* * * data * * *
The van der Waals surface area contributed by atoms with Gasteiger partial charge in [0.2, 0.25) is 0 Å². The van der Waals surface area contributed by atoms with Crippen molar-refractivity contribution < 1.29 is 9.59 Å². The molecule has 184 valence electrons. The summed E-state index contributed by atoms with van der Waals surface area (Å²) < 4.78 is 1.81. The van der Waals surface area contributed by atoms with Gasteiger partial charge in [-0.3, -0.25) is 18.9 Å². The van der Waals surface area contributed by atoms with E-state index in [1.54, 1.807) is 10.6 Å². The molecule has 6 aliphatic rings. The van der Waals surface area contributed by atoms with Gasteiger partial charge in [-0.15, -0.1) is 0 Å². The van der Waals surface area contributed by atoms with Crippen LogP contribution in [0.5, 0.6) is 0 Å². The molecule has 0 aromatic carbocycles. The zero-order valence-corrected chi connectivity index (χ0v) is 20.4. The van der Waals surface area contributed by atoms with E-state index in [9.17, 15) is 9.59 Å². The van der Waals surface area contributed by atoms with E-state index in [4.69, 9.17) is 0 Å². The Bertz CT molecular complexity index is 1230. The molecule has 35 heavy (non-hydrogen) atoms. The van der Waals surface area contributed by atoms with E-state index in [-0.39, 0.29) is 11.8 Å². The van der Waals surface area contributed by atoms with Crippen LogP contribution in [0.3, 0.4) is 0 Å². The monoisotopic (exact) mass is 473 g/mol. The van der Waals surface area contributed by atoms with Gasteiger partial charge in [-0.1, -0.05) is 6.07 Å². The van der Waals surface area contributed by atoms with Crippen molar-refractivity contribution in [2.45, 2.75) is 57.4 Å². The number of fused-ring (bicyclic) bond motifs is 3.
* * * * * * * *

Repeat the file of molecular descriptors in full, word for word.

The van der Waals surface area contributed by atoms with Gasteiger partial charge in [0.2, 0.25) is 0 Å². The van der Waals surface area contributed by atoms with Crippen molar-refractivity contribution < 1.29 is 9.59 Å². The molecule has 184 valence electrons. The summed E-state index contributed by atoms with van der Waals surface area (Å²) < 4.78 is 1.81. The van der Waals surface area contributed by atoms with Gasteiger partial charge in [-0.3, -0.25) is 18.9 Å². The van der Waals surface area contributed by atoms with E-state index in [1.54, 1.807) is 10.6 Å². The molecule has 6 aliphatic rings. The van der Waals surface area contributed by atoms with Gasteiger partial charge in [-0.15, -0.1) is 0 Å². The van der Waals surface area contributed by atoms with Crippen LogP contribution in [0.5, 0.6) is 0 Å². The molecule has 0 aromatic carbocycles. The zero-order valence-corrected chi connectivity index (χ0v) is 20.4. The van der Waals surface area contributed by atoms with E-state index in [9.17, 15) is 9.59 Å². The van der Waals surface area contributed by atoms with E-state index in [4.69, 9.17) is 0 Å². The Bertz CT molecular complexity index is 1230. The molecule has 35 heavy (non-hydrogen) atoms. The van der Waals surface area contributed by atoms with E-state index in [-0.39, 0.29) is 11.8 Å². The van der Waals surface area contributed by atoms with Crippen LogP contribution in [0.3, 0.4) is 0 Å². The monoisotopic (exact) mass is 473 g/mol. The van der Waals surface area contributed by atoms with Gasteiger partial charge in [-0.1, -0.05) is 6.07 Å². The van der Waals surface area contributed by atoms with Crippen molar-refractivity contribution in [2.45, 2.75) is 57.4 Å². The number of fused-ring (bicyclic) bond motifs is 3.